Despite the introduction of a number of tourist diversion measures as announced by the Government on the 9th of this month, the situation has not been significantly improved.

Turns out some visitors are only interested in seeing the bridge.

Based on the experience gained from the past few weekends, around one-fifth of visitors arriving at Hong Kong through the HZMB BCF did not leave the BCF to visit other districts in Hong Kong by taking local public transportation. This indicates that many of the visitors arriving at Hong Kong through the HZMB BCF mainly intended to visit the HZMB itself and might not be keen to enter Hong Kong.

In addition, the Government is arranging for the setting up of temporary small-scale shops or booths in the HZMB’s BCF to allow travellers to buy souvenirs therein. We are also exploring the introduction of food trucks to serve travellers near the BCF and in Sunny Bay.

Which leads us back to the eastern artificial island.

The Government is exploring with relevant Mainland authorities the opening of the HZMB’s East Artificial Island to the aforementioned group tourists, so as to allow such tourists to visit the HZMB and return to Zhuhai or Macao from the East Artificial Island without crossing the border of the Hong Kong Special Administrative Region.

In March 2019 China Daily addressed some possible issues with the plan.

Greater Bay Area has great potential as tourism hub
He Shusi
23 March 2019

Diverse and appealing tourist attractions across the Guangdong-Hong Kong-Macao Greater Bay Area will make the region an attractive destination for international travelers, says Lo Sui-on, director of China Travel Service (Hong Kong) and Hong Kong deputy to the National People’s Congress.

In his NPC submission this year, Lo said the newly opened Hong Kong-Zhuhai-Macao Bridge should be fully utilized. One of the highlights is the planned tourism center at the east artificial island of the 55-kilometer HZMB – near the Hong Kong side. It should be open to the public soon, Lo said.

The 100,000-square-meter eastern island is located in mainland waters but very close to Hong Kong International Airport. According to the bridge operator, the HZMB Authority, it has buildings reserved for tourism facilities. These include a parking lot, a canteen, shops and a sightseeing platform.

However, the island is a grey area in terms of immigration and customs control. It is located in between checkpoints at the two ends. The relevant authorities are still studying its feasibility, the HZMB Authority said.

“As some travelers just want to visit the bridge, there should be a ‘green channel’ for them, allowing them to visit the east island without crossing the boundary,” Lo said.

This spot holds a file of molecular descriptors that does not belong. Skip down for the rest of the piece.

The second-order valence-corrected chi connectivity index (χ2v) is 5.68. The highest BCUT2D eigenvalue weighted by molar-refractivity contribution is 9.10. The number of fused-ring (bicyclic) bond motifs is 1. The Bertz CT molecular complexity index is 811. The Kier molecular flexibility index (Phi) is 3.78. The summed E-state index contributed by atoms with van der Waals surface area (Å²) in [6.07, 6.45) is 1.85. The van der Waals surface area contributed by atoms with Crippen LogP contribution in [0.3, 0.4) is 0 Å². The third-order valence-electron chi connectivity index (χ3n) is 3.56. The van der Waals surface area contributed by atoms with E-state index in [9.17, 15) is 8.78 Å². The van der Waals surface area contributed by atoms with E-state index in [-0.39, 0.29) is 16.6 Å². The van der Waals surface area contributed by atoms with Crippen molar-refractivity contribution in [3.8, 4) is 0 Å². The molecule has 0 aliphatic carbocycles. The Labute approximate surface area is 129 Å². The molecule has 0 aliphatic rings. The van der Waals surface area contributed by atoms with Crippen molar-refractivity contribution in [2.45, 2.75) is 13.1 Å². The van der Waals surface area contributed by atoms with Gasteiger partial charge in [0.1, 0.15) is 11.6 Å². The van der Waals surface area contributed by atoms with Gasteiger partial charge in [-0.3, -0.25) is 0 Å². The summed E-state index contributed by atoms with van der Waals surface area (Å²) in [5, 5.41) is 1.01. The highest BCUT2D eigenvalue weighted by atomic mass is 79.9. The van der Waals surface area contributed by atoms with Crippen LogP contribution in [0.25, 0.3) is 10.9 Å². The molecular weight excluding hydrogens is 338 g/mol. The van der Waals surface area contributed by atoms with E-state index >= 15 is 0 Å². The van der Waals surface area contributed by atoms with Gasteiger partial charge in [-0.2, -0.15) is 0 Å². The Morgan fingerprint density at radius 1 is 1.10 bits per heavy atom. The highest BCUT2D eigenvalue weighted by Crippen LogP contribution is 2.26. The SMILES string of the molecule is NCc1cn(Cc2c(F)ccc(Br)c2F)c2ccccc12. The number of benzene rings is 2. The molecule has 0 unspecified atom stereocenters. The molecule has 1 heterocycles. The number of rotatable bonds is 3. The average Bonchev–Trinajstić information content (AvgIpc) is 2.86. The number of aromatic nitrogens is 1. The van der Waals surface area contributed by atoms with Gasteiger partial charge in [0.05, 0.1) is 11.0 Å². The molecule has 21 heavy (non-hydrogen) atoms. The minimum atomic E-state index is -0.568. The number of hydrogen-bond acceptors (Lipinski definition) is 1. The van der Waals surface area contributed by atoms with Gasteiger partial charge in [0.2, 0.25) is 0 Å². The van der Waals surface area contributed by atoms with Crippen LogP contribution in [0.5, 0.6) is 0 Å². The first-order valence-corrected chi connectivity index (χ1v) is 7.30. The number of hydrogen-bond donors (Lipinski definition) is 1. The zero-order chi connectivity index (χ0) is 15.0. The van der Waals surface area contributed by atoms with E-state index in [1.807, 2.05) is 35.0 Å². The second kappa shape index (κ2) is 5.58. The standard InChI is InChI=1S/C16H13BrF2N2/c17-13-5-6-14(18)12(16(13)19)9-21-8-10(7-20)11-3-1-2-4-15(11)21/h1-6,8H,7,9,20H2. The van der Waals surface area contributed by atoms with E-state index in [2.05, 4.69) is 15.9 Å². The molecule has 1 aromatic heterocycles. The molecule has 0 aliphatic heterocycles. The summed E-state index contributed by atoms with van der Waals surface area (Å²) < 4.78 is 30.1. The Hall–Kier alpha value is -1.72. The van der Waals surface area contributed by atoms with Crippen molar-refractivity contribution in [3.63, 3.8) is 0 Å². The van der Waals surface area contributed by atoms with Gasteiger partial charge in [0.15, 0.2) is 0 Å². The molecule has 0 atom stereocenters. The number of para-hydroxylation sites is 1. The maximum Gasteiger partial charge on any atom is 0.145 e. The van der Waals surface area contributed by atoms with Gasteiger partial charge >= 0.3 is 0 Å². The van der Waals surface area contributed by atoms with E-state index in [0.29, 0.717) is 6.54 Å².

But that didn’t stop expressions of interest being invited April 2019.

Hong Kong-Zhuhai-Macau Bridge seeks world-class tourist attraction to alleviate Chinese tourist congestion
He Huifeng
26 April 2019

Plans are underway to turn one of the artificial islands that makes up the Hong Kong-Zhuhai-Macau Bridge into a world-class tourist attraction in an attempt to address complaints about the US$15.3 billion project.

The Hong Kong-Zhuhai-Macao Bridge Authority has invited entertainment companies to bid for the overall planning and conceptual design of a tourism development and supporting facilities on the eastern artificial island of the bridge close to Hong Kong’s Lantau Island, according to a notice posted on its official website.

The operator is stepping up its effort to address complaints over insufficient traffic that could effect the bridge’s commercial viability as well as increased tensions between visitors and Hong Kong residents due to congestion close to the Hong Kong checkpoint.

A staff member with the project’s bidding agent, who refused to give her name, said the operator is open for any concept or style for the project, and that it does not have a preconceived idea of what the island attraction should be.

“They want the bridge [tourist project] to be a world-class brand to attract global visitors,” she said.

Chinese tourists have shown great enthusiasm for the colossal structure as a symbol of China’s engineering prowess and have flocked in large numbers, although this had led to the tensions with local residents of Tung Chung on Lantau Island in Hong Kong who have complained about being inundated by mainland Chinese visitors.

The new plan, for which bidders have until April 30 to complete the application procedure and summit documentation ahead of a field trip and a bidding briefing on May 10, would mean Chinese tourists would not need to enter the city itself.

I guess that explains what the mysterious building!

Footnote: how big are the artificial islands

I found this badly translated page detailing the size of the Hong Kong-Zhuhai-Macau Bridge artificial islands:

The east artificial island is 1563 meters from the Tonggu Channel centreline and it is in oval shape, 625 meters long and 225 meters wide, covering an area of 103,000 square meters.